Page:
The weatherman took top 10 pin honors at Hood River’s Orchard Lanes last week. Our good intentions to have leagues and conduct the umpteenth annual city bowling tournament were snowed out in that unending blizzard. This is a good time to reflect on this great game of ours. It has come a long way.
Bowling’s most recent past heydays occurred around the 1960s. Those were boom times for bowling, everybody bowled, bowling centers were filled with leagues from morning to midnight. It was even difficult to get an open lane to practice.
In those tumultuous times our lanes were wood and bowling balls were hard rubber. The lanes were built in place using 1” x 3” maple and pine boards that were nailed together on end, 40 boards wide to a lane, 78’ long including the approach. The approach, front 15’ and the back end of the lane is where hard maple was used because those areas took a beating from ball and pin impact. Lanes were sanded smooth and protected with shellac which was later upgraded to a urethane coating for fire protection. Wood lanes were soft and erratic.
The lane surface was conditioned using oil which was sprayed on by hand with a pump sprayer that was more commonly used to apply pesticides to your garden plants. That old spray gun technique was only as good as the applicator so the inconsistencies from day to day and lane to lane were monumental. That made the game hard.
Bowlers only used one ball then, we used it for strikes and spares. The hard rubber ball hooked on dry lanes but in oil most bowlers could barely wrinkle it. Scoring was difficult, it was rare to see perfect 300 games and a 700 series would get you on TV, there might have been a couple of each in an entire eight-month season in a big city. There were also maybe a couple of 200 average bowlers and those that attained such status did so with pinpoint accuracy, they almost never missed a spare. Strikes were hard to come by.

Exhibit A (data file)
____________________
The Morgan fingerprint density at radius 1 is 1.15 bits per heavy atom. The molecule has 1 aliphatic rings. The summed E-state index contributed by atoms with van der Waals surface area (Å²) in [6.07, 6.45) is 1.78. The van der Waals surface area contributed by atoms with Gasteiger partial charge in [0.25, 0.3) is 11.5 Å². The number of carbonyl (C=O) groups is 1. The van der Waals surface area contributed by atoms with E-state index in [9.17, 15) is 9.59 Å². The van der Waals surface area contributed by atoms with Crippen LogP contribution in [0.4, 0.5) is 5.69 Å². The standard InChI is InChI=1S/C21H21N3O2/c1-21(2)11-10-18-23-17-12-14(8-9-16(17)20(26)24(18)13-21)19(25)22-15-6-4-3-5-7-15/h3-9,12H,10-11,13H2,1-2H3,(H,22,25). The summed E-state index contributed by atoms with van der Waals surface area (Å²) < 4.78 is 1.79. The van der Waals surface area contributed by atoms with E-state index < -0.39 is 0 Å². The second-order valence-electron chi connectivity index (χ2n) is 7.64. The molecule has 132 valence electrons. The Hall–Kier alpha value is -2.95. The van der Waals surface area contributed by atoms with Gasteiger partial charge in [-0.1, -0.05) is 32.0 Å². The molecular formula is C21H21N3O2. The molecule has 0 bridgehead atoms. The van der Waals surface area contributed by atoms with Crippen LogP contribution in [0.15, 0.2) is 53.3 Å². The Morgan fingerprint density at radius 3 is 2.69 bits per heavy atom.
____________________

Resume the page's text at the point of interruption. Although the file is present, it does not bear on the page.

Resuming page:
In the ensuing 60 years things have really evolved. Major changes have occurred with lane conditioning, bowling balls and even the lanes themselves. The manufacturers began tweaking bowling balls to make them hook more. They put a dense core in the center of the ball that acted like an engine to help create revolutions. From hard rubber, we went to plastic, then urethane and now reactive resin bowling balls. Our modern high-tech bowling balls practically hook off the lane with very little hand from the bowler. The net result is they have so much hook power now that the previously formidable pins don’t have a chance anymore.
Now we also use computerized lane machines that cost as much as a new BMW which apply oil in a perfectly repeatable pattern every time. Modern lanes today are constructed of plastic that is nearly of diamond hardness and they are as smooth as glass. They tend to cause increased reactions, more skid in oil and more hook when dry. Now, instead of being able to get by with one ball, we need several balls that hook a little, a lot and even none! If you can find the right combination and create a good arsenal of bowling balls, the sky is the limit. Three hundred games and 800 series abound in the modern bowling world. So, what does it all mean? Go bowling everybody, the thrill of those poor pins exploding with every power ball you roll, scattering all 10 pins for strikes. That unmistakable strike sound has been part of this great game since its inception!